SINGAPORE — The head of the World Federation of Overseas Korean Traders Associations (World-OKTA) said it will play a major role in expanding Korea's global footprint by supporting the globalization of small firms and helping young Koreans start businesses abroad.
"We will place top priority on helping Korean small- and medium-sized enterprises (SMEs) find a way to win exports by taking advantage of our overseas network," World-OKTA Chairman Park Ki-chool said in a recent interview.
World-OKTA is the nation's oldest and biggest overseas Korean economic federation with 137 branches in 70 countries. It has over 23,000 members.
On Feb. 16, the federation set up the Global Business Center at KINTEX in Goyang, Gyeonggi Province, to offer "more practical and comprehensive" help for both SMEs seeking expansion abroad and overseas Korean firms looking for opportunities in Korea.
Following the establishment of the business center, Park, who is also chairman of PG Automotive Holdings based in Singapore, said that OKTA is seeking to expand its services by capitalizing on its intangible assets, such as networks and knowhow.
He said that OKTA is well aware that finding overseas buyers is the biggest challenge for SMEs, particularly those in small provincial cities. The federation is already working together with several cities, including Gumi and Jinju.
"KOTRA and other state-run organizations are doing similar services but I was told that their services were not really helpful in reaching business deals. Our goal is to provide a service that leads them into a real contract," he added.
"We can draw up a customized exports program and help them use our network so that they can find a buyer abroad," he said. "For example, our members in the United States can share information about products and markets there. Then we can help them hold an exhibition and set up a meeting with a buyer."
For a more systematic approach, OKTA opened the Global Trade Strategy Institute at the business center, which serves as a think tank for the federation. It will build a database of exporters and buyers and come up with practical strategies for Korean firms' overseas expansion.
Park said that the global business center will provide a win-win solution for small exporters and overseas Korean players.
"KINTEX is Korea's largest international exhibition center. There are always exhibitions by SMEs throughout the year. We would like to make the best use of it. The center will be a place where our members communicate to create new business opportunities," he said.
"In many cases, our members visit Korea with their buyers. So if they come to visit the business center, there will be more opportunities for Korean SMEs," he said. "At the same time, our members can also create new opportunities. It is a win-win solution."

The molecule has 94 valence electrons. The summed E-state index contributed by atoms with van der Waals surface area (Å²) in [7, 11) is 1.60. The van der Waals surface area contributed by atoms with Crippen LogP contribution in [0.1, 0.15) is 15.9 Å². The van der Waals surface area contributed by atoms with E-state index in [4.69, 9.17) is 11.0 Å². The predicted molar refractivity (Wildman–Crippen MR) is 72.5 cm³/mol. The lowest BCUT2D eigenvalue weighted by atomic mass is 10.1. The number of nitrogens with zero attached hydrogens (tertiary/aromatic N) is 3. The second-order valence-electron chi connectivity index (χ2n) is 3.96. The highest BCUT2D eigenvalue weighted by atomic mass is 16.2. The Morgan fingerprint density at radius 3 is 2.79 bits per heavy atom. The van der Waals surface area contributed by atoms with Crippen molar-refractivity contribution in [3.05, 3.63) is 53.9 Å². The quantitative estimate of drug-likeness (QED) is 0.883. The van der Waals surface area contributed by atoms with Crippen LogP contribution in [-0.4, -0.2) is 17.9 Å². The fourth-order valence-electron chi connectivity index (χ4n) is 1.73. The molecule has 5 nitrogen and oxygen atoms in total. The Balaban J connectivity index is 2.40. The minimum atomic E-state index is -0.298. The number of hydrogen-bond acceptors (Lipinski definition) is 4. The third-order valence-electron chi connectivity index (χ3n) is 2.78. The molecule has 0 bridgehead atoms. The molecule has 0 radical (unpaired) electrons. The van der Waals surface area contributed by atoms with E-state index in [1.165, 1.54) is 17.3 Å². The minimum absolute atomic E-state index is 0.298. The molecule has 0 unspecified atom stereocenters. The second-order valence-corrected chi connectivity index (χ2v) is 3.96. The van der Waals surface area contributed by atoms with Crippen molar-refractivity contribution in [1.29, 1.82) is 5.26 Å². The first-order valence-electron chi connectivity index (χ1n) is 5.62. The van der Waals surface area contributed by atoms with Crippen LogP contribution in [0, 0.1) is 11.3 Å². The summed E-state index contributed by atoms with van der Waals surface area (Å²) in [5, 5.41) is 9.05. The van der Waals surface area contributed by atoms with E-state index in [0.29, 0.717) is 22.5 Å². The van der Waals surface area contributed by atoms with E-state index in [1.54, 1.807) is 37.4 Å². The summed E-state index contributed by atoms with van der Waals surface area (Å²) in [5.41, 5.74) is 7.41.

Park said that this year, OKTA will focus on laying the foundations to generate more money-making businesses for its members and Korean firms.
"We are now trying to link Korea's electronics products-related SMEs to our branch in Shenzen, China, while matching fashion and textile firms with our branch in Los Angeles. Cooperation in the fishery industry is also underway," he said.
Park, who took the helm of the federation in October, 2014, said that OKTA will also make efforts to help young Koreans find jobs or start their businesses abroad.
To this end, the federation opened the Global Startup Support Center for the Next Generation under the business center.
"We want to set the stage for young Koreans both at home and abroad to exchange ideas and work together," he said. "Using the support center, we can help those who are seeking to start new business abroad and overseas Koreans who want to do a business in Korea as well."
"They can take advantage of our global network and we plan to provide a minimum amount of fund for their startups," he added.
OKTA has secured a startup fund of $2.3 million through the "Next Generation Rising Star Project." It is currently operating a youth startup program in cooperation with Ajou University, Goyang City and Gyeonggi Province.
The federation is also running an internship program for young Koreans seeking jobs abroad.
"Most interns are hired as a full-time worker after their internship. Both employers and employees are satisfied with our programs," he said.
Park said that OKTA members share the mission not only to contribute to the trade development of Korea but also to make Korea a better country.
"As a responsible member of Korea, we feel obliged to help our mother country by playing a certain role in tackling challenges in Korea, such as youth unemployment and small firms' exports," he said.